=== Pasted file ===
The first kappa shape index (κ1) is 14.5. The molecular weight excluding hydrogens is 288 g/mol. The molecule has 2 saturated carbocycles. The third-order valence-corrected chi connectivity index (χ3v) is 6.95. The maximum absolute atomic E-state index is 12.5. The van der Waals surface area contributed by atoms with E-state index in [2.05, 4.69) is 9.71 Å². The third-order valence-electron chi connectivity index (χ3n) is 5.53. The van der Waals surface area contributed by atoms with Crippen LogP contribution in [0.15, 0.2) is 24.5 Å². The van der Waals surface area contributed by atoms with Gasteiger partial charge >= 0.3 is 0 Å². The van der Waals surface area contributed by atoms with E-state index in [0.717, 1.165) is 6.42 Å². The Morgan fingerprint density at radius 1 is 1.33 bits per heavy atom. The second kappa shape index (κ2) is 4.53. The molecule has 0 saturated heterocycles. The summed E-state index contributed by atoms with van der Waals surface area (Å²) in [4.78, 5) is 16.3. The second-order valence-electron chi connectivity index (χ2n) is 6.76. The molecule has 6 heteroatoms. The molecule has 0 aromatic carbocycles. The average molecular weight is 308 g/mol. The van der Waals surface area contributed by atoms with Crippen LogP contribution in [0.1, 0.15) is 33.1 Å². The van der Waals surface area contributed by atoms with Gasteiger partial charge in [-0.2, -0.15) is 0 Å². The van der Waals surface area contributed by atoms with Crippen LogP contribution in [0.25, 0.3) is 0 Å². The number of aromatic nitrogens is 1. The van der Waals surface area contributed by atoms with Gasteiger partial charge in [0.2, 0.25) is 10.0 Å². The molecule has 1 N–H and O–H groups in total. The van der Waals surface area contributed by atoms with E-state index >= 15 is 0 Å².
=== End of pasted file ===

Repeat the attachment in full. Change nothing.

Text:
The first kappa shape index (κ1) is 14.5. The molecular weight excluding hydrogens is 288 g/mol. The molecule has 2 saturated carbocycles. The third-order valence-corrected chi connectivity index (χ3v) is 6.95. The maximum absolute atomic E-state index is 12.5. The van der Waals surface area contributed by atoms with E-state index in [2.05, 4.69) is 9.71 Å². The third-order valence-electron chi connectivity index (χ3n) is 5.53. The van der Waals surface area contributed by atoms with Crippen LogP contribution in [0.15, 0.2) is 24.5 Å². The van der Waals surface area contributed by atoms with Gasteiger partial charge >= 0.3 is 0 Å². The van der Waals surface area contributed by atoms with E-state index in [0.717, 1.165) is 6.42 Å². The Morgan fingerprint density at radius 1 is 1.33 bits per heavy atom. The second kappa shape index (κ2) is 4.53. The molecule has 0 saturated heterocycles. The summed E-state index contributed by atoms with van der Waals surface area (Å²) in [4.78, 5) is 16.3. The second-order valence-electron chi connectivity index (χ2n) is 6.76. The molecule has 6 heteroatoms. The molecule has 0 aromatic carbocycles. The average molecular weight is 308 g/mol. The van der Waals surface area contributed by atoms with Crippen LogP contribution in [0.1, 0.15) is 33.1 Å². The van der Waals surface area contributed by atoms with Gasteiger partial charge in [-0.2, -0.15) is 0 Å². The van der Waals surface area contributed by atoms with Crippen LogP contribution in [0.25, 0.3) is 0 Å². The number of aromatic nitrogens is 1. The van der Waals surface area contributed by atoms with Gasteiger partial charge in [0.2, 0.25) is 10.0 Å². The molecule has 1 N–H and O–H groups in total. The van der Waals surface area contributed by atoms with E-state index >= 15 is 0 Å².